According to the survey, 90% of the world’s population now lives in unsafe air as defined by the World Health Organization. The picture of air pollution in some regions, especially in Asia, is particularly terrifying; The list compiled by the World Health Organization, which reviews the air quality of about 1,600 cities around the world, includes the top 20 most polluted cities in South Asia.
Although Narayanganj is only one of the 20 cities in Bangladesh, there is no relief. According to the Department of Environment’s Air Quality Monitoring, air quality in Dhaka and Gazipur is very close to air quality in Narayanganj. Other cities in the country (Chittagong, Khulna, Rajshahi, Sylhet, etc.) are also bad enough.
In this situation, there is no alternative to taking initiatives to control air pollution through the state, regional and international laws, agreements,/compromises. Note that air pollutants, especially small particles, can contaminate other countries/territories by floating thousands of miles in the air.
A few days ago, the Sahara Desert’s effects were covered in dust on the far coast of America. Sahara dust, however, pollutes European cities more. In Sumatra, Indonesia, a fire in the Peat Land Forest in July-October each year, degrades Malaysia and Singapore across the Strait of Malacca.
According to various research papers, pollutants from sources in northern and northeast of India and Nepal may have polluted the air in different parts of our country during the dry season.
In 2001, the Department of Environment set up a full-time Air Monitoring Center (CAMS) on the Parliament House premises to begin air management in the country. At present, there are about 31 big and small CAMS under the department.
Although all the country’s divisional cities are now under air monitoring, the network needs to be expanded at the Upazila level for a universal air quality management. Air monitoring equipment also needs to be installed at the border to diagnose cross-border pollution accurately.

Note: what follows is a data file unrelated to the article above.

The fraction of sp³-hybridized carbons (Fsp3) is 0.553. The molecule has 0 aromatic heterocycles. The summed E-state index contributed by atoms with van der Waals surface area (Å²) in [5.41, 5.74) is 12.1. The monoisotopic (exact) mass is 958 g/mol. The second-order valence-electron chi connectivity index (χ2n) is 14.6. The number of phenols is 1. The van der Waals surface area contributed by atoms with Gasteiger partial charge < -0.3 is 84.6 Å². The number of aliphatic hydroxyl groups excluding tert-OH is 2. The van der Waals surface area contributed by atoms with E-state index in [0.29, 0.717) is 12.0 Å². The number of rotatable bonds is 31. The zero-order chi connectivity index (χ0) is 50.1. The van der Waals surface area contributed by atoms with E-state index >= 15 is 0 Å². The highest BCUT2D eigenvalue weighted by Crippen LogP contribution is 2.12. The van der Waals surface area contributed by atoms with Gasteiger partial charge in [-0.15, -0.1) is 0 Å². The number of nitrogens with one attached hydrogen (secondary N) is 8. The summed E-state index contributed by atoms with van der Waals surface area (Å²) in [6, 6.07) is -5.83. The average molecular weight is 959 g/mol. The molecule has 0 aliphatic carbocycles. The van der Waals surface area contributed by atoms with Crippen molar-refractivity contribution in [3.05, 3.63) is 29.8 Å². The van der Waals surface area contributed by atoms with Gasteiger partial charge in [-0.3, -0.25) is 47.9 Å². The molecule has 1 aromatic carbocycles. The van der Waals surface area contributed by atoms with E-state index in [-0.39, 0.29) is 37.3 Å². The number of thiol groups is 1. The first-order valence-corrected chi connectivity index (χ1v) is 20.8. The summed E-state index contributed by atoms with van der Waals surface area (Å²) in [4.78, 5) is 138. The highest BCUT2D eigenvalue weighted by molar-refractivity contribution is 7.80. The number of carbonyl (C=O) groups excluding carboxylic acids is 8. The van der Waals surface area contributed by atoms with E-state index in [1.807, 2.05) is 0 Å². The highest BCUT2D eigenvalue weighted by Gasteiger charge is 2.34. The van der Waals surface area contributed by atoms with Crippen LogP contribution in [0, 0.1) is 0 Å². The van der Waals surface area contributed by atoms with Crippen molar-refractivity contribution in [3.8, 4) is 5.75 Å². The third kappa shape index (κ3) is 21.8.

In addition to CAMS, cost-effective sensor-based air monitoring devices can be installed in this work. CAMS and devices must be installed, but the quality of the data produced must ensure.
Along with that, one has to acquire expertise in data management, analysis, and data interpretation; only then will it be possible to provide the necessary air quality management information from monitoring. Also, all types of sources, large and small, across the country should be brought under the GIS-based inventory – It is vital for scientific solutions in airborne management.
The Department of Environment has so far only completed the list of brick-kilns and steel mills. Suppose it is possible to produce quality data from air monitoring and emission inventory across the country.
It will be possible to determine air management policy in different areas in different seasons from the office – And it will be fair and cost-effective. For this, the draft ‘Clean Air Act’ prepared by the Bangladesh government needs to be finalized quickly and implemented in law.
The atmosphere in the six seasons of Bangladesh is quite complex; Atmospheric character changes with seasons’ change. For example, when the coronavirus outbreak in Dhaka city was declared ‘closed’ from March 26, about 70% of vehicles, all construction types, and a large part of the surrounding industries were shut down.
However, despite the closure of so many air pollution sources, air quality in Dhaka has not improved by more than 10%, which is surprising. Thus, accurate information and science-based management can provide an effective way to control the air.
Ref. – GreenPage Bengali Version